Bootprints Hiking Guide: Majesty at Bertha Lake in Canada’s Waterton Lakes National Park
May 13, 2017
Waterton Lakes National Park lies on the southern border of Canada, connected to Glacier National Park in neighboring Montana. The park is comprised of 195 square miles, with its highest elevation at the summit of Mount Blakiston (9,547 feet) and lowest elevation at Waterton (4,232 feet).
With fewer than 500,000 visitors per year, Waterton is not over-crowded, but campgrounds within the park are full during the summer months. Since my trip there was not on a schedule, I stayed in a quiet tent site nestled by an aspen grove at Waterton Springs Campground, located on a hillside northeast of Waterton.
Approaching a bear crossing sign near the entrance to Waterton, I watched a bear run out of a meadow at the edge of Lower Waterton Lake and cross the road in front of me. I am certain the Canadians train wildlife to obey the road signs.
Exploring the town, I stopped into a recreational gear shop to gather information. I discovered that the shop doubled as a currency exchange and took advantage of the opportunity. My entire week in Canada only cost 500 Loonies (the Canadian dollar coin).
Hike to Bertha Lake
I parked on the southwest edge of town and found Cameron Falls, a beautiful frosting of water slipping over buckled layers of Cambrian rock formed a billion years ago. From here, at 4,260 feet, I hiked south, then west on a 4-mile trip covering 1,500 vertical feet to Bertha Lake. I completed the entire hike in four hours. Along the way, I passed Lower Bertha Falls, a thin, broad bridal veil of water smoothly flowing over a plate of fissured rock.
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Bertha Lake is located up a narrow, fairly steep canyon near tree line. The lake is just beyond Upper Bertha Falls, a thin and steep cataract inaccessible by trail. Forming an amphitheater of steep cliffs surrounding Bertha Lake are the summits of Mount Richards (7,926 feet), Mount Alderson (8,831 feet) and Bertha Peak (8,050 feet). Crystal-clear water fills the narrow lake, providing good cutthroat trout viewing. Great resting spots on rock outcroppings and level dispersed campsites surround Bertha Lake.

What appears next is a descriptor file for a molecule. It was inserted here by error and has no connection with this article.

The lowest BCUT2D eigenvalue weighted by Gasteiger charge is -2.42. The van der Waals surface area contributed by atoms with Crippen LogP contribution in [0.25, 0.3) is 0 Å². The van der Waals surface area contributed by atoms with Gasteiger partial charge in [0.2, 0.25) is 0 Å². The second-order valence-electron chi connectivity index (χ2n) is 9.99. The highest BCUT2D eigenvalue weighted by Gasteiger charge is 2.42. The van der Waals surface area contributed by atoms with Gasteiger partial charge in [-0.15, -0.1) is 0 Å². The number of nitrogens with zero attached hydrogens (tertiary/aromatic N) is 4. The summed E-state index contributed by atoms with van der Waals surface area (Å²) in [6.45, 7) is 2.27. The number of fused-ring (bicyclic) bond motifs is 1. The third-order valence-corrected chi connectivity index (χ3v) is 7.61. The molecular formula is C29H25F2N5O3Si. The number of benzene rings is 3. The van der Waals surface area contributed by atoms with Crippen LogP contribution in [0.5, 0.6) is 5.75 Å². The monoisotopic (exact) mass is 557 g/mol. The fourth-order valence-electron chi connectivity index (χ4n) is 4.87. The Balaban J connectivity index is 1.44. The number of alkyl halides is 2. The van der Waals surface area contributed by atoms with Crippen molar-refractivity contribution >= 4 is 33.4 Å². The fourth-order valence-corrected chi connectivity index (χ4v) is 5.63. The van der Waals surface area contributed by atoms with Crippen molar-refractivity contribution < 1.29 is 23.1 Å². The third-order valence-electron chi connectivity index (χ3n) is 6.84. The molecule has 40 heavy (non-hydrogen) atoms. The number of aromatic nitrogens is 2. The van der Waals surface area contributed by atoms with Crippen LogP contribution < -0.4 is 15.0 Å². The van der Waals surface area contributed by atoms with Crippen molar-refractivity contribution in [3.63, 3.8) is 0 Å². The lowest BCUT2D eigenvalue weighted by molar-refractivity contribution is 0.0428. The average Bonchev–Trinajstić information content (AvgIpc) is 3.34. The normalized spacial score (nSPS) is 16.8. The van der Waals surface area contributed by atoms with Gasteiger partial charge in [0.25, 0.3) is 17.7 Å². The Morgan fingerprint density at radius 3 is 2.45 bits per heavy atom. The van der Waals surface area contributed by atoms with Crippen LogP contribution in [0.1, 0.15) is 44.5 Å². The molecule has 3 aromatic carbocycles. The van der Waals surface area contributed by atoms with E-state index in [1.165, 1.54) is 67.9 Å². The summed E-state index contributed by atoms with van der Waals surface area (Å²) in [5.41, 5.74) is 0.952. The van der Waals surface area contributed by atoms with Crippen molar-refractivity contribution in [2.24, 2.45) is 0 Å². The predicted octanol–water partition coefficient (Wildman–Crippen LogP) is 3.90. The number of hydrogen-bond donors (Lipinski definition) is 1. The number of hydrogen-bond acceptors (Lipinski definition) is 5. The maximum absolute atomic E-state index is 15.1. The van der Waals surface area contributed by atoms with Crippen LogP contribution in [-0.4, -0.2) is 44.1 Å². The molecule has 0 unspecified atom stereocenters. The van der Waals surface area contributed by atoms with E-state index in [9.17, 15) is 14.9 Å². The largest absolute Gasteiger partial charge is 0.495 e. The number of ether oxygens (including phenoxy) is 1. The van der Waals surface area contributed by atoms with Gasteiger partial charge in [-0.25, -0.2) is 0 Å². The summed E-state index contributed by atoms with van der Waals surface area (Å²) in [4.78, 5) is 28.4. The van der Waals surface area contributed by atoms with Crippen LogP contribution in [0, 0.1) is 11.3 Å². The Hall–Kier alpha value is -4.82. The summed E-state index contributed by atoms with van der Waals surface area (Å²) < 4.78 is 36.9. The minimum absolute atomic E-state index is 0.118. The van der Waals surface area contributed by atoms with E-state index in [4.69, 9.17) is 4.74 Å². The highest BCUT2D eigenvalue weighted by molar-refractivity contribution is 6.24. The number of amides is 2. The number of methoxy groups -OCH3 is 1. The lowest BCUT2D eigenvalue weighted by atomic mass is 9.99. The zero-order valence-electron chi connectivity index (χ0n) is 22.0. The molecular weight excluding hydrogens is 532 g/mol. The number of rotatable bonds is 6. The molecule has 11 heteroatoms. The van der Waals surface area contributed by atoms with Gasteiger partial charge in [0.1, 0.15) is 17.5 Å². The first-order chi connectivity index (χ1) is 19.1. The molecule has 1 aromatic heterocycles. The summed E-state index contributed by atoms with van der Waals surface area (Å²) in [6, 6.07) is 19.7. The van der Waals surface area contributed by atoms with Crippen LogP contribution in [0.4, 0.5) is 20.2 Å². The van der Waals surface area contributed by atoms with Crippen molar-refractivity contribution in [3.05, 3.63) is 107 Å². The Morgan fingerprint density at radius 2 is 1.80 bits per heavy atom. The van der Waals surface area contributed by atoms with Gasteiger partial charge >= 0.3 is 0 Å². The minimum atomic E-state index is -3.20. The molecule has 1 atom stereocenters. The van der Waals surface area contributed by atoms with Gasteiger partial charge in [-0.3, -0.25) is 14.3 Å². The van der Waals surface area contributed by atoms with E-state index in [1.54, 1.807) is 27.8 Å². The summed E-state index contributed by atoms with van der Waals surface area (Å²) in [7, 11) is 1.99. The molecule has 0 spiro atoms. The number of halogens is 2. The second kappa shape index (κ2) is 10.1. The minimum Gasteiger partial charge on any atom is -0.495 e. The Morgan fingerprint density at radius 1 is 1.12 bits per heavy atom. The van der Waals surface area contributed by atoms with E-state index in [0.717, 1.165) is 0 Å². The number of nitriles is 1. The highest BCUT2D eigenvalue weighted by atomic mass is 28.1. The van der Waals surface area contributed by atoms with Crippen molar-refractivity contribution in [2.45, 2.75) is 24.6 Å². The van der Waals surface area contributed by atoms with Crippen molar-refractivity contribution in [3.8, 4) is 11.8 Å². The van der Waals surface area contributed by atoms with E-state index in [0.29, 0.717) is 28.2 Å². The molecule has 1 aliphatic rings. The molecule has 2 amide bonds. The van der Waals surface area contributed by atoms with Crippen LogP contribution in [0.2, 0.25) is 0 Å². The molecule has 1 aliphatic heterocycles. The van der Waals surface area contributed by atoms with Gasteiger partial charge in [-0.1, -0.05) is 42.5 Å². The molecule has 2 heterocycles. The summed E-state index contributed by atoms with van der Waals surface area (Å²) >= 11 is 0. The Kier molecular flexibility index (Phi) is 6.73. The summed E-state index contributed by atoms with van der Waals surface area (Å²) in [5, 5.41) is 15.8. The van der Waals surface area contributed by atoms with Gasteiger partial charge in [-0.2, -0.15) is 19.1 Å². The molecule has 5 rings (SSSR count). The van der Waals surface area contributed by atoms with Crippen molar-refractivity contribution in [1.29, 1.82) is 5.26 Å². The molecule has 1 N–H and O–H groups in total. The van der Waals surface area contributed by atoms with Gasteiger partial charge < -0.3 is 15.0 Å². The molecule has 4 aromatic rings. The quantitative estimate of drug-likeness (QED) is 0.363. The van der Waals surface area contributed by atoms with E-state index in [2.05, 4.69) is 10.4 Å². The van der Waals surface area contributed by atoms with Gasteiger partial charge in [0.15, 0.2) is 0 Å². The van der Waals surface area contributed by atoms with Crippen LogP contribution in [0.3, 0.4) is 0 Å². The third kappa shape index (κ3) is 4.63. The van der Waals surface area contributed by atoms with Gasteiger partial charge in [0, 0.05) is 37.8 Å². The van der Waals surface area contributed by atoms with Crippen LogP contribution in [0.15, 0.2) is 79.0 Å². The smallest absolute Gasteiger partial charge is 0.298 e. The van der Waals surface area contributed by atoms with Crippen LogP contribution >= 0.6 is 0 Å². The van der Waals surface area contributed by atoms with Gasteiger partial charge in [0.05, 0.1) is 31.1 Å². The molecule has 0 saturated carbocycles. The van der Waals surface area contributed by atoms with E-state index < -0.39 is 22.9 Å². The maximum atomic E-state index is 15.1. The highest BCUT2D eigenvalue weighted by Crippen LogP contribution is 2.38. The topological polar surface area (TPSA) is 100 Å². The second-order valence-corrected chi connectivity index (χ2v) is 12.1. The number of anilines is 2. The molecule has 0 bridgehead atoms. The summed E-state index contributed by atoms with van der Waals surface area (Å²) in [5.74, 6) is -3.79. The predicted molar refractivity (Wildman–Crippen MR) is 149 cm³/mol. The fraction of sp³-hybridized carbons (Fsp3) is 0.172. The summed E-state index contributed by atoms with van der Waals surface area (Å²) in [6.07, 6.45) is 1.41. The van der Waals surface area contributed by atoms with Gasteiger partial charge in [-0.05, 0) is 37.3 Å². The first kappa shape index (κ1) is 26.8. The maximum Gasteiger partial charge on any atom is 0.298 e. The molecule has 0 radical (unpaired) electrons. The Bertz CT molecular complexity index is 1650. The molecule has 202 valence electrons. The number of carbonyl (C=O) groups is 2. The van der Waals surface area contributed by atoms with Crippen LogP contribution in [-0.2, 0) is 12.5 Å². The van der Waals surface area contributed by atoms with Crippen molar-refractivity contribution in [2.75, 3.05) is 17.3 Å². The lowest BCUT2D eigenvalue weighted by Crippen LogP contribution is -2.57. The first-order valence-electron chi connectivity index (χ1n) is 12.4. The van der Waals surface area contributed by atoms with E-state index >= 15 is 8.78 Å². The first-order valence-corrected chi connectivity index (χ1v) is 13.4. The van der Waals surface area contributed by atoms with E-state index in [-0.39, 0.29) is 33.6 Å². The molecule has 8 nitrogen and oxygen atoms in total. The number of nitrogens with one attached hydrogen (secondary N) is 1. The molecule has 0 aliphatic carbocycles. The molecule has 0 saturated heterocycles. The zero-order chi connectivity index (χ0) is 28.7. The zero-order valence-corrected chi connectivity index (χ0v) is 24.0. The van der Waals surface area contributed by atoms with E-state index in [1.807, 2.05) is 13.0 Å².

Two longer hikes in the Waterton area seem enticing. The first is Crypt Lake Trail, which begins at the Prince of Wales historic hotel and follows the eastern shore of Upper Waterton Lake before continuing along Hell-Roaring Creek. For 24 Loonies, most hikers take a ferry across Waterton Lake, reducing the hike by several miles. The climb offers views of 490-foot Crypt Falls and a crawl through a tunnel, which gains access to the upper valley where Crypt Lake lies. The hike involves cliff exposure, aided by a steel cable. The total, round-trip distance of the trip is 12 miles with a vertical ascent of 2,300 feet.
The second is Carthew-Alderson Trail. From the east side of the village of Waterton, the trailhead begins at Cameron Falls and ascends along Carthew Creek to Alderson Lake at the foot of Mount Alderson (8,831 feet). The trail continues climbing to Carthew Lakes at the base of Mount Carthew (8,628 feet), and then terminates at the shores of Cameron Lake. This trail is 12 miles one way with 2,000 feet of elevation gain.
How to get there
Waterton Lakes National Park in southern Alberta is (only) 1,000 miles north of Summit County. Instead of taking a direct route, I spent six days traveling 1,500 miles on a meandering course through the Rocky Mountains to reach the border of Canada at Glacier National Park.
To reach Waterton Lakes, drive north on Highway 89 from the east gate of Glacier National Park at Saint Mary, and then drive northwest on Highway 17 to Canada Highway 6. Turning into Waterton Lakes, pass Lower and Middle Waterton lakes, continuing south into the town of Waterton. Follow Evergreen Street on the west side of town to Cameron Falls and the trailhead for Bertha Lake.
Author Kim Fenske's writings include, "Greatest Hikes in Central Colorado: Summit and Eagle Counties," and "Hiking Colorado: Holy Cross Wilderness," both available from Amazon Kindle books.